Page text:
Light and Shadows. Awake and Dreaming. These dimensions are the primary focus of Lucky Pause’s Homesick. In the waking world, players explore a decrepit abandoned building, and they can’t go where they are blinded by sunlight. When they are asleep, they are haunted by nightmares and pursued by darkness.
Despite the presence of (admittedly creepy) shadows, Homesick should not be mistaken for a survival horror title. Instead, it is a first-person puzzler and exploration game, not unlike Gone Home. The goal of the game is to figure out what happened to the building–and the player-character — by solving puzzles, unlocking new areas of the building, and exploring every nook and cranny. While the primary mechanics are walking and looking (which is done by clicking on objects with a circular reticle), there is also a streamlined inventory mechanic, which allows players to collect necessary objects or keys.
I returned to play Homesick twice during my time at PAX East. Both times, my demo felt like it ended far too soon. The atmosphere of the game is incredible. Soothing piano music plays in the daytime as dust particles languidly float through shafts of light. Every surface is covered in detail: wallpaper peels from walls in sheets, flora peers through gaps in the tile, and accumulated grime on other surfaces attests to the age of the building.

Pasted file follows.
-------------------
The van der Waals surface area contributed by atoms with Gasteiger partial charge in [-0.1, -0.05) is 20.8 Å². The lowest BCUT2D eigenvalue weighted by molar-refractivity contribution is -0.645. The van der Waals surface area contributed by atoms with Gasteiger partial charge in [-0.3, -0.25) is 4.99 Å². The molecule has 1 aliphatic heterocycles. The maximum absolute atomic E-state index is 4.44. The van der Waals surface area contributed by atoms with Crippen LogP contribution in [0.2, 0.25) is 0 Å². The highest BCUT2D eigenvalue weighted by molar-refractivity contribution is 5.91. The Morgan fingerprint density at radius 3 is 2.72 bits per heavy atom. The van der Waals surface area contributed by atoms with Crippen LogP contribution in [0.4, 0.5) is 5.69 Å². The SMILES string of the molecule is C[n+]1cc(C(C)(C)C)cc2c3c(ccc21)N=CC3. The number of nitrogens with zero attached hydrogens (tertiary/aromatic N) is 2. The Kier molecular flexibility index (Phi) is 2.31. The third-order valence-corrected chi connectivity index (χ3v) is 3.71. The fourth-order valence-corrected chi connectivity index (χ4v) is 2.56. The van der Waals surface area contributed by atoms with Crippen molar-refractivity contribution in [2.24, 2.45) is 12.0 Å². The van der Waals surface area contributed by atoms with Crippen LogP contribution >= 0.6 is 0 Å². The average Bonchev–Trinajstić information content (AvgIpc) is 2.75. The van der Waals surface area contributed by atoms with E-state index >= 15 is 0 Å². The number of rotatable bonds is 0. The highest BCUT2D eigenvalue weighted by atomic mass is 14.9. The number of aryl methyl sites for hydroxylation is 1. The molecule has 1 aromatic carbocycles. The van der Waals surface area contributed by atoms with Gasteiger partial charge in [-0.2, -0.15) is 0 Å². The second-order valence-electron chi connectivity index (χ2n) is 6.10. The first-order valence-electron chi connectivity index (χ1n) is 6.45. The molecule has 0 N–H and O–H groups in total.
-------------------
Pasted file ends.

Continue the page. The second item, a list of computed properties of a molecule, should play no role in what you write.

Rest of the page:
The puzzles were challenging but not to the point of being disheartening. I felt, at all points, as though I was capable of solving the task that I was presented with, even if I wasn’t entirely sure of all the intermediary steps. The nighttime gameplay was an entirely different matter. Instead of allowing me to leisurely solve puzzles, I found myself running from crackling, amorphous shadows that pursued me down the hallway and into previously inaccessible portions of the building. When I woke up, I found that I could access those areas as a result of my actions during the nightmare sequence.
Homesick was funded by Kickstarter and is currently in alpha. Even now it is clear that the game will be a more cinematic experience — something meant to be experienced rather than simply beaten. Homesick is slated for launch on PC and then on Mac, though there is not yet an anticipated date.